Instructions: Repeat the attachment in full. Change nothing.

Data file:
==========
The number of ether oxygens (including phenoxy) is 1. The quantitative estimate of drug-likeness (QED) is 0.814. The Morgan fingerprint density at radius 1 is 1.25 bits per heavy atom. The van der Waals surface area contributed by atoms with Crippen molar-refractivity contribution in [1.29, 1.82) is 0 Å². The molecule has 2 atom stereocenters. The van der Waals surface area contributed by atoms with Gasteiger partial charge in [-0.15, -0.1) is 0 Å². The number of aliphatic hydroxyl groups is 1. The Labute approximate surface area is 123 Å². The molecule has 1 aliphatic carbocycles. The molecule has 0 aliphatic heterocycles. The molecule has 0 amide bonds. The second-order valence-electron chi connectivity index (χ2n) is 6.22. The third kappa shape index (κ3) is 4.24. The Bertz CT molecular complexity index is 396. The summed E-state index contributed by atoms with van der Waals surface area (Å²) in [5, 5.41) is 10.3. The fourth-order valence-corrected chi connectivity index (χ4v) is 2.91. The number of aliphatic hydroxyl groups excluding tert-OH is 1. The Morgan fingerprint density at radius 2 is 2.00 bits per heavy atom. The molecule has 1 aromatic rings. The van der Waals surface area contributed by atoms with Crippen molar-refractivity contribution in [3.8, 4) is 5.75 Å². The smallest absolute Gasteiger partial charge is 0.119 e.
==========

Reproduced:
The number of ether oxygens (including phenoxy) is 1. The quantitative estimate of drug-likeness (QED) is 0.814. The Morgan fingerprint density at radius 1 is 1.25 bits per heavy atom. The van der Waals surface area contributed by atoms with Crippen molar-refractivity contribution in [1.29, 1.82) is 0 Å². The molecule has 2 atom stereocenters. The van der Waals surface area contributed by atoms with Gasteiger partial charge in [-0.15, -0.1) is 0 Å². The number of aliphatic hydroxyl groups is 1. The Labute approximate surface area is 123 Å². The molecule has 1 aliphatic carbocycles. The molecule has 0 aliphatic heterocycles. The molecule has 0 amide bonds. The second-order valence-electron chi connectivity index (χ2n) is 6.22. The third kappa shape index (κ3) is 4.24. The Bertz CT molecular complexity index is 396. The summed E-state index contributed by atoms with van der Waals surface area (Å²) in [5, 5.41) is 10.3. The fourth-order valence-corrected chi connectivity index (χ4v) is 2.91. The number of aliphatic hydroxyl groups excluding tert-OH is 1. The Morgan fingerprint density at radius 2 is 2.00 bits per heavy atom. The molecule has 1 aromatic rings. The van der Waals surface area contributed by atoms with Crippen molar-refractivity contribution in [3.8, 4) is 5.75 Å². The smallest absolute Gasteiger partial charge is 0.119 e.